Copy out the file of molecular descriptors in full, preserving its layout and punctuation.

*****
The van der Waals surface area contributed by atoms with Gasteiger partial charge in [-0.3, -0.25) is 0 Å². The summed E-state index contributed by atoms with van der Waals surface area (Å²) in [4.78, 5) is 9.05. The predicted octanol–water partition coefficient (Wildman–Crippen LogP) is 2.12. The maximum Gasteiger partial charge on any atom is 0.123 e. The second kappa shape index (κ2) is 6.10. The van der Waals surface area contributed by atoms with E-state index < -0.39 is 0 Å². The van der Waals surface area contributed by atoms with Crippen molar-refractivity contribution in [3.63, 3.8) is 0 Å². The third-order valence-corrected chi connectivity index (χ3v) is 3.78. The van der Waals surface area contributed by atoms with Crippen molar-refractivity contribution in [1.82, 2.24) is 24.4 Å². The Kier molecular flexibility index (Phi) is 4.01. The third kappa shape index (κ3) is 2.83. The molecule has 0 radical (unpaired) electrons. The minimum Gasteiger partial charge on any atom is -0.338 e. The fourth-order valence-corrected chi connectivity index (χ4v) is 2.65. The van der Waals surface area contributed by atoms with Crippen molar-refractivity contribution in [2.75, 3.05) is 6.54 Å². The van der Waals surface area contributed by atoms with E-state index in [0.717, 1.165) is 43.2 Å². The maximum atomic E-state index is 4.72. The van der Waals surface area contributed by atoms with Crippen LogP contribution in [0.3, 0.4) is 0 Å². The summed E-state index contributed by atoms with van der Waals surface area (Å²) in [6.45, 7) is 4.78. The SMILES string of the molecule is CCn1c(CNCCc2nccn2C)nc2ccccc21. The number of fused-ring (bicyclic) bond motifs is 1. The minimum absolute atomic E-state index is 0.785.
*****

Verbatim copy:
The van der Waals surface area contributed by atoms with Gasteiger partial charge in [-0.3, -0.25) is 0 Å². The summed E-state index contributed by atoms with van der Waals surface area (Å²) in [4.78, 5) is 9.05. The predicted octanol–water partition coefficient (Wildman–Crippen LogP) is 2.12. The maximum Gasteiger partial charge on any atom is 0.123 e. The second kappa shape index (κ2) is 6.10. The van der Waals surface area contributed by atoms with E-state index < -0.39 is 0 Å². The van der Waals surface area contributed by atoms with Crippen molar-refractivity contribution in [3.63, 3.8) is 0 Å². The third-order valence-corrected chi connectivity index (χ3v) is 3.78. The van der Waals surface area contributed by atoms with Crippen molar-refractivity contribution in [1.82, 2.24) is 24.4 Å². The Kier molecular flexibility index (Phi) is 4.01. The third kappa shape index (κ3) is 2.83. The molecule has 0 radical (unpaired) electrons. The minimum Gasteiger partial charge on any atom is -0.338 e. The fourth-order valence-corrected chi connectivity index (χ4v) is 2.65. The van der Waals surface area contributed by atoms with Crippen molar-refractivity contribution in [2.75, 3.05) is 6.54 Å². The van der Waals surface area contributed by atoms with E-state index in [0.717, 1.165) is 43.2 Å². The maximum atomic E-state index is 4.72. The van der Waals surface area contributed by atoms with Crippen LogP contribution in [0.3, 0.4) is 0 Å². The summed E-state index contributed by atoms with van der Waals surface area (Å²) in [6.45, 7) is 4.78. The SMILES string of the molecule is CCn1c(CNCCc2nccn2C)nc2ccccc21. The number of fused-ring (bicyclic) bond motifs is 1. The minimum absolute atomic E-state index is 0.785.